Every Child Deserves an Excellent Education
All of our children deserve an excellent education so they are positioned to share in the abundance of life. Our community needs all of its young people prepared to become active and engaged citizens possessing the knowledge and skills required to move us forward. And yet, Minnesota’s graduation gap between black and white students ranks among the worst in the United States. This is unacceptable.
Studies that looked at black boys in the elementary grades who did or didn’t have a black male teacher showed dramatically different outcomes: those with a black male teacher were 29% less likely to drop out of school years later (this number was 39% for very low income black students).
Other studies demonstrate that students learn more when taught by a teacher of the same color and ethnicity. These students score higher in math and reading at a statistically meaningful level. This situation serves white students well – because most teachers are white.
Our students of color do not have this same opportunity. There is much to the teacher-student dynamic which can cause these disparities, including the role model effect (having a teacher that “looks like me,”) and the racial effect (studies show that black teachers have higher expectations of black students than do white teachers).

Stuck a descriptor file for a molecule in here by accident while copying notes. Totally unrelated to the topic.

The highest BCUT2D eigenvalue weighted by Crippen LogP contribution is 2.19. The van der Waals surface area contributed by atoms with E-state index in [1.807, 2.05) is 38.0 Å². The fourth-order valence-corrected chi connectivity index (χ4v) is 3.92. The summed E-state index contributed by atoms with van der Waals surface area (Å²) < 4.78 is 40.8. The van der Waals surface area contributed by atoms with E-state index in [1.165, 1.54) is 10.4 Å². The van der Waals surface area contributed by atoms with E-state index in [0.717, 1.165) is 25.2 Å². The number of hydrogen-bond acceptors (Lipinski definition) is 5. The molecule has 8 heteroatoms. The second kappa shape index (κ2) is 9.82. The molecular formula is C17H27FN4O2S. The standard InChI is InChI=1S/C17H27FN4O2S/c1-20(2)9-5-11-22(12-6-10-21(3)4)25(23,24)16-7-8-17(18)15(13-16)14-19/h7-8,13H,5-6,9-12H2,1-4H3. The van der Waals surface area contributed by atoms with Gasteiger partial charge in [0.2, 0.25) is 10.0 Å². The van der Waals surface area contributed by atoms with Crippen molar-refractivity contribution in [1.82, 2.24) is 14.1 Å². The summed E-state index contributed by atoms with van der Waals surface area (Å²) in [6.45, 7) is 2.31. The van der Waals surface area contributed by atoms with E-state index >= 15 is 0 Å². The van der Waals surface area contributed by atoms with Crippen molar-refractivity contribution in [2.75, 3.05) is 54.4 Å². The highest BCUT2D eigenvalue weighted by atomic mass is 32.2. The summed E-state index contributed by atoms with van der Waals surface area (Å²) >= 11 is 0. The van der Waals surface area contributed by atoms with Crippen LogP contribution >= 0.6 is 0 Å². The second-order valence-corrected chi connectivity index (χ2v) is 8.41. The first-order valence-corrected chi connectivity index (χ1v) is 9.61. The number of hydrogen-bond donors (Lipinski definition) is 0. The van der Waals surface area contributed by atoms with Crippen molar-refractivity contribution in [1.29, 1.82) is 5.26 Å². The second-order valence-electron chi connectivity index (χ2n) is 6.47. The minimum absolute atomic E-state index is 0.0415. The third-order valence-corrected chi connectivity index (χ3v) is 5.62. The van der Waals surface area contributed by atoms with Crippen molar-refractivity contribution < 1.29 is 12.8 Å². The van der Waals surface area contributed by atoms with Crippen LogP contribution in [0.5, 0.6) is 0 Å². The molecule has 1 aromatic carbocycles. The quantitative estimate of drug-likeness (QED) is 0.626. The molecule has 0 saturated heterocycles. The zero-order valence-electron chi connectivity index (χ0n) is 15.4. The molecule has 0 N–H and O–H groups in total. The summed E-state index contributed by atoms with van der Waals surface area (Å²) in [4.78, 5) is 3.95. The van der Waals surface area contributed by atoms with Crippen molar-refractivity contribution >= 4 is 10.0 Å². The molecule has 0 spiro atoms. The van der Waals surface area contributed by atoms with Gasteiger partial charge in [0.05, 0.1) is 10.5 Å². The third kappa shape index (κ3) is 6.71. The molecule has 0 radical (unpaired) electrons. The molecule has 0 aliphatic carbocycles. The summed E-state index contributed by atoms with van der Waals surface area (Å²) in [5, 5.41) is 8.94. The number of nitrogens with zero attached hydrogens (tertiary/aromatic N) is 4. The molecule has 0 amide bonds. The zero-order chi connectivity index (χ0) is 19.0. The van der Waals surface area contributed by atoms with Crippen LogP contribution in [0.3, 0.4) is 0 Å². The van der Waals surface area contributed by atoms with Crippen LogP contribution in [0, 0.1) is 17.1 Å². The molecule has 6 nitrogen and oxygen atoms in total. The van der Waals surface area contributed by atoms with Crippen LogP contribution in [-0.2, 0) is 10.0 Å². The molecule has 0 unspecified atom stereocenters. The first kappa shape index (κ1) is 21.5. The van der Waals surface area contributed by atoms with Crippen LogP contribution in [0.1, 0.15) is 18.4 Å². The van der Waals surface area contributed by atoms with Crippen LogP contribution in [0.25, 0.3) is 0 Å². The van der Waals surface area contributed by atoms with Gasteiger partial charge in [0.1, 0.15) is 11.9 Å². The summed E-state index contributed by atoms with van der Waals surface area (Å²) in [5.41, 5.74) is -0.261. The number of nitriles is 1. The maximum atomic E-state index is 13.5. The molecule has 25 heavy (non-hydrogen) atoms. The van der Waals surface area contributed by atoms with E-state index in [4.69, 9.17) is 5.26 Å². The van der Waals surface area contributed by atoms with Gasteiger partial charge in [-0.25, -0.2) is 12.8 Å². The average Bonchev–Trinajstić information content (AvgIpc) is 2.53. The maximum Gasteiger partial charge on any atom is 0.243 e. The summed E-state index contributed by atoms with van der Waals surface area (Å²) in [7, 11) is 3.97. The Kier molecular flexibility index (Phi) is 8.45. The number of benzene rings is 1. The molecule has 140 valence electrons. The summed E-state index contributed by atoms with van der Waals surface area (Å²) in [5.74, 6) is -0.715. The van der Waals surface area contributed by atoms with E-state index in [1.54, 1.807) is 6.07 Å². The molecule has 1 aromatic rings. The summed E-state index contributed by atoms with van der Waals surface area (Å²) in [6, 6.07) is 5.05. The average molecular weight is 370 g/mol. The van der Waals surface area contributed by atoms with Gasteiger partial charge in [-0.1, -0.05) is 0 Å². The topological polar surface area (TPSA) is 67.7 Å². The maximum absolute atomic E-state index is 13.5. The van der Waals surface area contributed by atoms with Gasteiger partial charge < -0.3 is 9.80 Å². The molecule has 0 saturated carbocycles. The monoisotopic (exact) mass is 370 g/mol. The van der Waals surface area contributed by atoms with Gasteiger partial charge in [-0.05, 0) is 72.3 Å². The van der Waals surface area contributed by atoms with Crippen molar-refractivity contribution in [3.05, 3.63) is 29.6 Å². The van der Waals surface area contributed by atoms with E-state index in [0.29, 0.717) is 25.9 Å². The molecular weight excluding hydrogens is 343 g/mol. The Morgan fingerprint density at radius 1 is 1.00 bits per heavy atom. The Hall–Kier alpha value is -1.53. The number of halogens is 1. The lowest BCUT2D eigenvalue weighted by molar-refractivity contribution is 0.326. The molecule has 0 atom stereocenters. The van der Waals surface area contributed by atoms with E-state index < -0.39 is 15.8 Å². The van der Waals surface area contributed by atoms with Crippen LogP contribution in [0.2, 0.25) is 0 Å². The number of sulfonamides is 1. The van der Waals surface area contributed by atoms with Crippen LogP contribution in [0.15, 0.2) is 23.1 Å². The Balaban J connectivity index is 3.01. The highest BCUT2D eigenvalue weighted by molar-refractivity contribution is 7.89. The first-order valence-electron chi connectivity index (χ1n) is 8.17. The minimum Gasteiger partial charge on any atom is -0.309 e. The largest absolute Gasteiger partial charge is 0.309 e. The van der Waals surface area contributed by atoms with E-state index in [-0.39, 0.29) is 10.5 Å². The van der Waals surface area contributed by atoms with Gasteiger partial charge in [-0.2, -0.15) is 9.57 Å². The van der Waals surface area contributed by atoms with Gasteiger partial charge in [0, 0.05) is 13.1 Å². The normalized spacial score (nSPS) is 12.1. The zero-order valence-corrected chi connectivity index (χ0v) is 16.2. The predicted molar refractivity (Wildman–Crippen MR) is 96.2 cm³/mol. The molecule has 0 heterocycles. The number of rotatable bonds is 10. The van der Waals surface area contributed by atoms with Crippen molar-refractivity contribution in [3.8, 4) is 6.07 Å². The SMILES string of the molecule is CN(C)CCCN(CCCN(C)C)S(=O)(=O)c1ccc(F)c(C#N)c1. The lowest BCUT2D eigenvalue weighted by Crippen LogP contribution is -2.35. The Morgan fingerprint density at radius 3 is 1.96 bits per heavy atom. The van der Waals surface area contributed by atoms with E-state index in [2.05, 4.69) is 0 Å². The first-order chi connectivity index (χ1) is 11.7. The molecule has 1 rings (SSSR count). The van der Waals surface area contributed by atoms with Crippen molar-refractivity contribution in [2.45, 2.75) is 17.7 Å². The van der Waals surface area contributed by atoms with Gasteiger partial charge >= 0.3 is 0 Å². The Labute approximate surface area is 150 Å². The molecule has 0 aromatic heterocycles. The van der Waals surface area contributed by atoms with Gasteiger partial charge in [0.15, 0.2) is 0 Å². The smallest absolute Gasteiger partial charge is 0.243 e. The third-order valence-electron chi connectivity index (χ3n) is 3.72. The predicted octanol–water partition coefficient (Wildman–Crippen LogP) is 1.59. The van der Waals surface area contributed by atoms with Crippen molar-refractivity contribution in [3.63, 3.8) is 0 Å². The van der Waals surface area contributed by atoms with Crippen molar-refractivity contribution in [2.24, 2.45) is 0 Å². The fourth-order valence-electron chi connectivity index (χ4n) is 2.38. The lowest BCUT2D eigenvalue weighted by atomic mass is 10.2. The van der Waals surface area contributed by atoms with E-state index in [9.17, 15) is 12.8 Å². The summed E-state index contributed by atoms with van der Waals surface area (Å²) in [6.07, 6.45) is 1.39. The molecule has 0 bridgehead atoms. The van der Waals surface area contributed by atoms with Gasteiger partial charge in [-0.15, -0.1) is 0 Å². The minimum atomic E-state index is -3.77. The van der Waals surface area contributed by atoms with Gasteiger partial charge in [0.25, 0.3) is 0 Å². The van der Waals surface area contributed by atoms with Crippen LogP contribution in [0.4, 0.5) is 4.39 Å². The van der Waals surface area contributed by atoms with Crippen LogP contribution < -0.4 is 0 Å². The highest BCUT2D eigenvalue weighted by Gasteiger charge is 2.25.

The demographics of our community are changing and nowhere is this more apparent than in the hallways and classrooms of our schools. The Minneapolis and St Paul public school systems serve approximately 70% students of color while the teacher corps is only 17% of color. These trends are occurring in suburban districts and charter schools as well.
A World of Difference
What is the effect on a child’s sense of self if he or she sees only teachers who do not look like them and do not relate to their life experiences? What is the cumulative effect on a black child, who after 6 years in elementary school, has seen only white teachers and administrators?
A black man understands the life of a black child in a way that another person cannot. And that makes a world of difference in how the black student sees himself, how he comes to value (or not) education, where he sees himself in the future, and what he does in the future.
The fact is that while cultural competency is a skill all teachers can, and should, learn to better serve all of their students, there are additional social, academic and emotional benefits for students of color when they are taught by teachers who look like them.